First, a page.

1. Continue writing a journal.  I do a good job of a travel journal, but usually not of a more continuous variety.
  2. Learn to draw; at least a little.

I can paint, but I have never considered myself able to draw. So I bought a couple of books at a second hand store, and started following Shoo Rayner and Cathy Johnson on Youtube.  Cathy had this lovely tutorial on making folded sketchbooks from single sheets of paper-much less intimidating than a fancy new sketchbook. 20170404_204040Each night I would sit and write in my journal, and then try to sketch one small thing. Not every night, mind you, but most nights.

And black and white is pretty dull, but I had an old Prang kid’s watercolour set. Well, the rest is history.

 

 

 

 

I now have quite a collection. All small, about double ATC size, but I’ve so enjoyed it. I’m learning every day; watercolour no longer intimidates me.

Here’s a little selection of the progression

Back Deck Visitor

Back Deck Visitor – One of the first

Sketch 2

Snow Day – Under Covers

 

 

 

 

 

 

More recent sketches are definitely cleaner looking.

We have a holiday coming up, and I look forward to taking a little kit with me and adding some visuals to my travel journal. Thank You to, Danny Gregory, Liz Steel,  Koosje Koene and so many more for all the many hours of free instruction they have provided.  And thank you, Laura, for your advice and encouragement.  It may have only been a moment but we never know what little thing we do that influences someone else.  Be well.

Monika

Struggling with Workflow

Does anyone else struggle with workflow?  I so often feel like I’m fighting my paint and supplies and organization.  Do I paint flat on my drafting table, or do I paint on the table easel?  Or do I paint at the French easel?  Do I set the clean brushes to the left  and the paint to the right or vice versa.
Right now the table looks a bit messier
than the photo in20160712_200323 yesterday’s post (which dated from February).  Paint and water to the right of me, and brushes and rags to the left of me.  Light over my left shoulder.  When I paint on paper I tape it to the hard-surfaced placemat, scored at Pipers for $1.
20160712_201109I watch many artists on Youtube and always pay attention to their workflow.  Clive uses large buckets of water, Nagualero uses a small washpot, Cinnamon uses a beer cup, Jane uses a pickle jar.  (There are links to all these people in yesterday’s post.)  I like my brushes clean so I use a jar for prewash and a commercial wash container with two sections for further wash and super clean water.  See – I’m a clean brush fanatic.  And I have a pad of paper towel with an absorbent pad beneath to dry off the brush right away.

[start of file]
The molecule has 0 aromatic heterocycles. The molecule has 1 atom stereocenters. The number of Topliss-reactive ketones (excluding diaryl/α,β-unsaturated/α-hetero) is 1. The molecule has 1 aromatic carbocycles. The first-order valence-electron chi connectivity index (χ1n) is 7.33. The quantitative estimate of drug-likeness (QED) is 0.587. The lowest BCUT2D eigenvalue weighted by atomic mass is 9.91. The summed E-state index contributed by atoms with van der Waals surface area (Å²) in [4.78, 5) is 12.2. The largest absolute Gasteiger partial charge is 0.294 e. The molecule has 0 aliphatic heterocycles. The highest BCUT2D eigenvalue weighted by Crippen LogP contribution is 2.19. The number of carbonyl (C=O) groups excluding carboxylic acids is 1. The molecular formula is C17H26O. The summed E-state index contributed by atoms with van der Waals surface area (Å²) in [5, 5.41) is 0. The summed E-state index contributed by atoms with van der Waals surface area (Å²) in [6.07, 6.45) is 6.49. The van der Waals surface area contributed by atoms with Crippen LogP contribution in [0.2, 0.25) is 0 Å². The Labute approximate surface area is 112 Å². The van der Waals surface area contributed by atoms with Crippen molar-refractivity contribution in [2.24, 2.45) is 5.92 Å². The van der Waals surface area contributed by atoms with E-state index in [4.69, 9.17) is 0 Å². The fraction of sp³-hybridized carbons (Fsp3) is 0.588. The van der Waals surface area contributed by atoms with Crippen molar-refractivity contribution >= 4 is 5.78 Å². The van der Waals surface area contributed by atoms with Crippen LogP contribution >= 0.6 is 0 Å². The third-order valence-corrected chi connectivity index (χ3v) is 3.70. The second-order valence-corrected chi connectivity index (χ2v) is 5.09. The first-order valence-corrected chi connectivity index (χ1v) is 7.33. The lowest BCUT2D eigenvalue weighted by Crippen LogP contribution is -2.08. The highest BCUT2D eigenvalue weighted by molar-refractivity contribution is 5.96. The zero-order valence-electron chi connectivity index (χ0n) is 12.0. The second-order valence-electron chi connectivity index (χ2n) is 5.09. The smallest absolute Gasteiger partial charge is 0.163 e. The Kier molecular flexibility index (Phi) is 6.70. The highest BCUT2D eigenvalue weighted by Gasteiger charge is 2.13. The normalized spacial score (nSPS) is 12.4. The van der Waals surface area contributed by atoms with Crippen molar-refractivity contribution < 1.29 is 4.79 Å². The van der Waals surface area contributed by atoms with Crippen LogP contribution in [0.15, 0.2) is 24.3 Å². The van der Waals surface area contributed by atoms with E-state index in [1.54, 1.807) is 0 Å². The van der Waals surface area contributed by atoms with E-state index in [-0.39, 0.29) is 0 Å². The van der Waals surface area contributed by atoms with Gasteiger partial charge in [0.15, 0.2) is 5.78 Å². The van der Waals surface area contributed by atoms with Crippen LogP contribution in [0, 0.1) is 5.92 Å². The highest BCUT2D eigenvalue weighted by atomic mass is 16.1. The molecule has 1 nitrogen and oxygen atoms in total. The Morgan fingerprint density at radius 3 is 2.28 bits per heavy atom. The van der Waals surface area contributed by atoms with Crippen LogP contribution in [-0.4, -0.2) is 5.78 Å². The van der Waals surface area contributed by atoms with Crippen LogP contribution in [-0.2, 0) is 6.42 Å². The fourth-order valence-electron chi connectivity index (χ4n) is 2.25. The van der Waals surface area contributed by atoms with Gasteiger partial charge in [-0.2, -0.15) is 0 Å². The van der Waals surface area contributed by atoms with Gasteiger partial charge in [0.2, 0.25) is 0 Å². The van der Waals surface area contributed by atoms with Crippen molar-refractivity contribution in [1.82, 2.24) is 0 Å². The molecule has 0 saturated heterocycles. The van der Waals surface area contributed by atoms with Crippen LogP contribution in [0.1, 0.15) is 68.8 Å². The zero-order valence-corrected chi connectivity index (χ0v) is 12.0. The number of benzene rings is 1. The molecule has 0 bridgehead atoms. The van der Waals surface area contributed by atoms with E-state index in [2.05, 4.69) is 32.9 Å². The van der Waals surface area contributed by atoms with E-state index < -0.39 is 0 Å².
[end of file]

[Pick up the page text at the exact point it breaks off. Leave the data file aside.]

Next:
Acrylics carry the challenge of drying quickly, so I’ve tried all sorts of pallettes.
Plain disposable paper pallets. tin foil, peel off acrylic pallettes, wet pallets, well pallettes with paint I have “globalized” according to a method by David Jansen (no I didn’t use their products).  Globalizing has real potential, and is essentially adding a retarder to the paint.  I’ve used home made wet pallettes and commercial ones.  Didn’t find that there was much difference, although the commercial paper that goes in the top of a wet pallette is less prone to wrinkling than wax paper or parchment paper.  None of it really has felt comfortable to me.  I always seem to feel I’m fighting the paints.  Don’t mist and they dry, mist and some get runny.  And all of this results in me wasting time messing with the workflow when I want to be painting.  I just can’t seem to settle.
I would like a pallette where I can globalize my most commonly used paints and keep them stored, and sealed, but have a flat, damp surface so I can blend and add less commonly 20160712_201021used colours.  The watercolour pallette on the left has potential, It is my newest acquisition (thank you 50% off coupon at Michaels).  Perhaps it will be my solution, but it is rather small and the blending surface is smooth but not damp.  I had such hopes for the round well pallette, which was a gift from my husband when I started this journey, but there is no mixing and blending space.  Perhaps some day I’ll design my own with a sealable set of wells (6 – 8) and a wet pallette space all in one.
That’s my grumbling for today.  I would love to hear about your experiences, and your suggestions would be welcome.
Next time, let’s talk about portability.